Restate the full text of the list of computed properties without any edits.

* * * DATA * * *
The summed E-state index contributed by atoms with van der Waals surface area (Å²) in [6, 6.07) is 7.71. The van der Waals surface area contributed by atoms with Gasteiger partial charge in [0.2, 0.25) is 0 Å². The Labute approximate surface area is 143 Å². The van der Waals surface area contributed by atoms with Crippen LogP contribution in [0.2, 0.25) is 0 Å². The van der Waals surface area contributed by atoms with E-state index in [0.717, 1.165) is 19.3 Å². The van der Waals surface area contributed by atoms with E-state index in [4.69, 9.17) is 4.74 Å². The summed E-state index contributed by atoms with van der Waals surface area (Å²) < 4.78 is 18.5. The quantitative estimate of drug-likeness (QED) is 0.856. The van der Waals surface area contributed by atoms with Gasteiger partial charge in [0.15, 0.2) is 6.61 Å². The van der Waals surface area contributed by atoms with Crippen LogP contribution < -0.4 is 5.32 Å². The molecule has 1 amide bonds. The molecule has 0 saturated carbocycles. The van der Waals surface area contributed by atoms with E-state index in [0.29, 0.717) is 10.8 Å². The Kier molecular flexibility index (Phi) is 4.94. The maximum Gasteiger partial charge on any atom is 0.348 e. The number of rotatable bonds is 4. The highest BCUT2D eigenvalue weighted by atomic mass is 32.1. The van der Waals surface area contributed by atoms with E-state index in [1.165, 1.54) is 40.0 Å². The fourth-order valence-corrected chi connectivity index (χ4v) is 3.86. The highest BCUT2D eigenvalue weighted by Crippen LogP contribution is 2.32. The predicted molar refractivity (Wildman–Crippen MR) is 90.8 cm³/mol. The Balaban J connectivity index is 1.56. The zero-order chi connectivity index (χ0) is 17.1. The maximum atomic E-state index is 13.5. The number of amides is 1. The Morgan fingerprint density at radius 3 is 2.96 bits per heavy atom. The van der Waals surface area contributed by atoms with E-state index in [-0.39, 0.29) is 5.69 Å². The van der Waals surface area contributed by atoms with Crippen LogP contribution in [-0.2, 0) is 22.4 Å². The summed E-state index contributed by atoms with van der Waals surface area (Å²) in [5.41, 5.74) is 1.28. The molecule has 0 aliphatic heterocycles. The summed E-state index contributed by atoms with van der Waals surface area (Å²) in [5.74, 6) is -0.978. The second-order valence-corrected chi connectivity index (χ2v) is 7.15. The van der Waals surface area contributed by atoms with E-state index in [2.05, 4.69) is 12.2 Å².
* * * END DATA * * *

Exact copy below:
The summed E-state index contributed by atoms with van der Waals surface area (Å²) in [6, 6.07) is 7.71. The van der Waals surface area contributed by atoms with Gasteiger partial charge in [0.2, 0.25) is 0 Å². The Labute approximate surface area is 143 Å². The van der Waals surface area contributed by atoms with Crippen LogP contribution in [0.2, 0.25) is 0 Å². The van der Waals surface area contributed by atoms with E-state index in [0.717, 1.165) is 19.3 Å². The van der Waals surface area contributed by atoms with E-state index in [4.69, 9.17) is 4.74 Å². The summed E-state index contributed by atoms with van der Waals surface area (Å²) < 4.78 is 18.5. The quantitative estimate of drug-likeness (QED) is 0.856. The van der Waals surface area contributed by atoms with Gasteiger partial charge in [0.15, 0.2) is 6.61 Å². The van der Waals surface area contributed by atoms with Crippen LogP contribution < -0.4 is 5.32 Å². The molecule has 1 amide bonds. The molecule has 0 saturated carbocycles. The van der Waals surface area contributed by atoms with E-state index in [0.29, 0.717) is 10.8 Å². The Kier molecular flexibility index (Phi) is 4.94. The maximum Gasteiger partial charge on any atom is 0.348 e. The number of rotatable bonds is 4. The highest BCUT2D eigenvalue weighted by atomic mass is 32.1. The van der Waals surface area contributed by atoms with E-state index in [1.165, 1.54) is 40.0 Å². The fourth-order valence-corrected chi connectivity index (χ4v) is 3.86. The highest BCUT2D eigenvalue weighted by Crippen LogP contribution is 2.32. The predicted molar refractivity (Wildman–Crippen MR) is 90.8 cm³/mol. The Balaban J connectivity index is 1.56. The zero-order chi connectivity index (χ0) is 17.1. The maximum atomic E-state index is 13.5. The number of amides is 1. The Morgan fingerprint density at radius 3 is 2.96 bits per heavy atom. The van der Waals surface area contributed by atoms with E-state index in [-0.39, 0.29) is 5.69 Å². The van der Waals surface area contributed by atoms with Crippen LogP contribution in [-0.2, 0) is 22.4 Å². The summed E-state index contributed by atoms with van der Waals surface area (Å²) in [5.41, 5.74) is 1.28. The molecule has 0 aliphatic heterocycles. The summed E-state index contributed by atoms with van der Waals surface area (Å²) in [5.74, 6) is -0.978. The second-order valence-corrected chi connectivity index (χ2v) is 7.15. The van der Waals surface area contributed by atoms with E-state index in [2.05, 4.69) is 12.2 Å².